Why the West should support Ukraine but not appropriate the war
In discussions about war and peace in Europe the charged word ‘appeasement’ is never far away. The debate on Russia’s ongoing war against Ukraine is no exception. The use of the term is obviously meant to conjure up the image of British Prime Minister Chamberlain returning from Munich in 1938 and brandishing a document signed by Hitler that promised ‘peace for our time’. Having been allowed to annex parts of Czechoslovakia, Germany would violate the agreement within a year by invading Poland. The anti-appeasers’ message is clear: never make concessions to tyrants’ demands because they are not to be trusted.
Today, much of the conversation revolves around the idea to provide Russia with off-ramps in order to encourage Moscow to settle for a cease-fire and subsequent peace talks. The American historian Anne Applebaum has argued against this approach. She rejects the apparent assumptions of the off-ramp school of thought by claiming that Russia still aims for total victory, that Russian promises made during negotiations would anyhow count for nothing and that no Ukrainian leadership is in a position to swap territory for peace. Rather, she believes, the West’s aim should be the defeat of Russia which, remarkably, could ‘force the reckoning that should have happened in the 1990s’. Or take the Foreign Policy Research Institute’s Stephen Blank who reasons along the same lines and chastises the likes of Henry Kissinger and the leaders of France, Italy and Germany for suggesting avenues that might involve territorial compromise. He, too, believes Russia’s goal is to destroy Ukraine and concludes the only meaningful objective should be Russia’s total defeat.
The off-ramp discussion is still premature
These and similar arguments raise various questions. Firstly, right now the West is not exactly in a position to propose off-ramps to anyone. It is rather battlefield dynamics that will determine the emergence of alternatives for either combatant party. The state of play in the artillery war in the east doesn’t seem to suggest Ukraine and Russia are yet at their wits’ end as both sides are still committed to territorial gains. Ukraine’s forces are still hanging in while the slow but incremental advances made by Russian forces in the Donbas region will delay the point at which the Kremlin may decide enough has been accomplished to justify a victory of sorts and the time for talks has arrived. As the saying goes, Russia is never as strong, nor as weak, as she looks.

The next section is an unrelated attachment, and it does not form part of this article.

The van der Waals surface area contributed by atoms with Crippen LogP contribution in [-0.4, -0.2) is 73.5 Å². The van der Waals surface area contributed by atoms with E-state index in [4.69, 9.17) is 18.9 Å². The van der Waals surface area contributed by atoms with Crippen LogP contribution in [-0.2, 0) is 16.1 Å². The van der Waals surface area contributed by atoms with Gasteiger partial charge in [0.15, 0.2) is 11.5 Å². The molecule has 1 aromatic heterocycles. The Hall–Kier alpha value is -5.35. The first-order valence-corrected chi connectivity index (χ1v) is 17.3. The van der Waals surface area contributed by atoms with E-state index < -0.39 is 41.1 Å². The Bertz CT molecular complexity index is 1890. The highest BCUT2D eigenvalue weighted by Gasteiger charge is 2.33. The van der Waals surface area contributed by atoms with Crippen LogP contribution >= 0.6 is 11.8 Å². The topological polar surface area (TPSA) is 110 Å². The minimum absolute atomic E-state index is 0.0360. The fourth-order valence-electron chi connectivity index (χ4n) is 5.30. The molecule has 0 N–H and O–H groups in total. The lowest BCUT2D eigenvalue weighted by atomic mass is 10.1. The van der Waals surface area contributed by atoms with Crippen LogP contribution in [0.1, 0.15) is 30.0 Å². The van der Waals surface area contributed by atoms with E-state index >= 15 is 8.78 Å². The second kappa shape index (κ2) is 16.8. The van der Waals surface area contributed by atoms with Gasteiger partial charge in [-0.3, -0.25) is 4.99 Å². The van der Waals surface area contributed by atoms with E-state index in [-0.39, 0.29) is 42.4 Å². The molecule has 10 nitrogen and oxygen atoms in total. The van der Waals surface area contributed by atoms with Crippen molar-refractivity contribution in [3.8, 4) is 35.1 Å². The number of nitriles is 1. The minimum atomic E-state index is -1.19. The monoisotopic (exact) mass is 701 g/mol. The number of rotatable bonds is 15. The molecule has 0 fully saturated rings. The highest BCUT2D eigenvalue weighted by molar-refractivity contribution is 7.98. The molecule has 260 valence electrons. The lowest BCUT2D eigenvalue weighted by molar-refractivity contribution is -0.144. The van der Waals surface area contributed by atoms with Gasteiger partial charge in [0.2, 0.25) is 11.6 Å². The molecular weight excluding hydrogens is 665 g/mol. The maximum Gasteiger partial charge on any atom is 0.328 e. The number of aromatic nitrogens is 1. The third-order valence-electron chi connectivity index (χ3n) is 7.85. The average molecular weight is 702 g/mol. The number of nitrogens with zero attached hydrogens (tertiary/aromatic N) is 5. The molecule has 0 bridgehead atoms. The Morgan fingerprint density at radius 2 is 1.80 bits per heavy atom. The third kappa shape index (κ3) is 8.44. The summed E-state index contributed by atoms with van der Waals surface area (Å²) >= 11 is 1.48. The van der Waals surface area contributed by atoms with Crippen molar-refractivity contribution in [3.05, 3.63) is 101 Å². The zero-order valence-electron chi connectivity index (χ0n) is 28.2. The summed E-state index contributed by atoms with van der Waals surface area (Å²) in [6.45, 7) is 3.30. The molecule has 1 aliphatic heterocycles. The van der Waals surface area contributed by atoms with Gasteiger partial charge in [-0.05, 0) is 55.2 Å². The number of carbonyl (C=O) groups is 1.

Secondly, if the Russian leadership, who indeed prior to the war consistently denied being poised to invade Ukraine, is never to be believed, why should its alleged aim to destroy the entire country be taken for granted? And if that was the original idea, then why didn’t Russian armed forces employ the entirety of their available arsenal? Russia’s fuzzy end goals seem to have been modified on various occasions, are probably still undefined and will be influenced more by developments on the ground than by Tsar Peter the Great’s historical example. Recently, Foreign Minister Lavrov told French journalists that Russia’s focus is on the eastern Donetsk and Luhansk regions and that elsewhere it is up to the populations to decide whose side they’re on. Given ongoing russification preparations and relentless propaganda campaigns in the southern Kherson region that statement may be classified as another deception but Russia’s underwhelming military performance may lead to more changes of course by default.